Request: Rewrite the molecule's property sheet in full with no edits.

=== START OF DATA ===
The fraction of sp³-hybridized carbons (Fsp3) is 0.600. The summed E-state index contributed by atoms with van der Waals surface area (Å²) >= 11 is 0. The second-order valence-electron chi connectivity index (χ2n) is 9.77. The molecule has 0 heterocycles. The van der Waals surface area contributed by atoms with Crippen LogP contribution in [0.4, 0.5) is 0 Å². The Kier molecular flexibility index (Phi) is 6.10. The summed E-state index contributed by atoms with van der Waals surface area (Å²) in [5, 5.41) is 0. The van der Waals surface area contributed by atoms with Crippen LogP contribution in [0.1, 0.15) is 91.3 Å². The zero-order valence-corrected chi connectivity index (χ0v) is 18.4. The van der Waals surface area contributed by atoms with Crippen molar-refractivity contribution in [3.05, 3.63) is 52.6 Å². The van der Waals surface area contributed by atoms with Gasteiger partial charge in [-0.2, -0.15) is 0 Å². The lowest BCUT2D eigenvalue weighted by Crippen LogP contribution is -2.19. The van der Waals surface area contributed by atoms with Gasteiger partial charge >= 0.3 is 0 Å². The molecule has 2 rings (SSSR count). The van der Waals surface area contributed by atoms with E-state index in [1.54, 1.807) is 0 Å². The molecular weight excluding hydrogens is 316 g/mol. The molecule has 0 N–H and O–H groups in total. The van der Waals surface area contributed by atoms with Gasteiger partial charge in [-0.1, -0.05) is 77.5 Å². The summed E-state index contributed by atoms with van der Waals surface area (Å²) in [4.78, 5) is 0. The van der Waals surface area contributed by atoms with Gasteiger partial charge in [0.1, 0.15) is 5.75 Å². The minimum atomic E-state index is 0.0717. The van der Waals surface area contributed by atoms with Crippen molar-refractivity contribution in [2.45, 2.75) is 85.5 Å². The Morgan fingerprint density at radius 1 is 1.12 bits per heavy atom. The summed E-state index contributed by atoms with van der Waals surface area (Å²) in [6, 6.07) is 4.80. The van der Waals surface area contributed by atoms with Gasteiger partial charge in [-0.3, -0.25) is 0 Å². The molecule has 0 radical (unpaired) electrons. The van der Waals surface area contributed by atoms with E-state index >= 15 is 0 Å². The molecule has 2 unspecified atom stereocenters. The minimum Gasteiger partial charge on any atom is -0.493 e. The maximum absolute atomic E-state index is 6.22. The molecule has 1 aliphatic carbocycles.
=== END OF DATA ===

The fraction of sp³-hybridized carbons (Fsp3) is 0.600. The summed E-state index contributed by atoms with van der Waals surface area (Å²) >= 11 is 0. The second-order valence-electron chi connectivity index (χ2n) is 9.77. The molecule has 0 heterocycles. The van der Waals surface area contributed by atoms with Crippen LogP contribution in [0.4, 0.5) is 0 Å². The Kier molecular flexibility index (Phi) is 6.10. The summed E-state index contributed by atoms with van der Waals surface area (Å²) in [5, 5.41) is 0. The van der Waals surface area contributed by atoms with Crippen LogP contribution in [0.1, 0.15) is 91.3 Å². The zero-order valence-corrected chi connectivity index (χ0v) is 18.4. The van der Waals surface area contributed by atoms with Crippen molar-refractivity contribution in [3.05, 3.63) is 52.6 Å². The van der Waals surface area contributed by atoms with Gasteiger partial charge in [-0.2, -0.15) is 0 Å². The lowest BCUT2D eigenvalue weighted by Crippen LogP contribution is -2.19. The van der Waals surface area contributed by atoms with Gasteiger partial charge >= 0.3 is 0 Å². The molecule has 2 rings (SSSR count). The van der Waals surface area contributed by atoms with E-state index in [1.54, 1.807) is 0 Å². The molecular weight excluding hydrogens is 316 g/mol. The molecule has 0 N–H and O–H groups in total. The van der Waals surface area contributed by atoms with Gasteiger partial charge in [-0.1, -0.05) is 77.5 Å². The summed E-state index contributed by atoms with van der Waals surface area (Å²) in [4.78, 5) is 0. The van der Waals surface area contributed by atoms with Gasteiger partial charge in [0.1, 0.15) is 5.75 Å². The minimum atomic E-state index is 0.0717. The van der Waals surface area contributed by atoms with Crippen molar-refractivity contribution in [2.45, 2.75) is 85.5 Å². The Morgan fingerprint density at radius 1 is 1.12 bits per heavy atom. The summed E-state index contributed by atoms with van der Waals surface area (Å²) in [6, 6.07) is 4.80. The van der Waals surface area contributed by atoms with Gasteiger partial charge in [-0.3, -0.25) is 0 Å². The molecule has 0 radical (unpaired) electrons. The van der Waals surface area contributed by atoms with E-state index >= 15 is 0 Å². The molecule has 2 unspecified atom stereocenters. The minimum Gasteiger partial charge on any atom is -0.493 e. The maximum absolute atomic E-state index is 6.22. The molecule has 1 aliphatic carbocycles.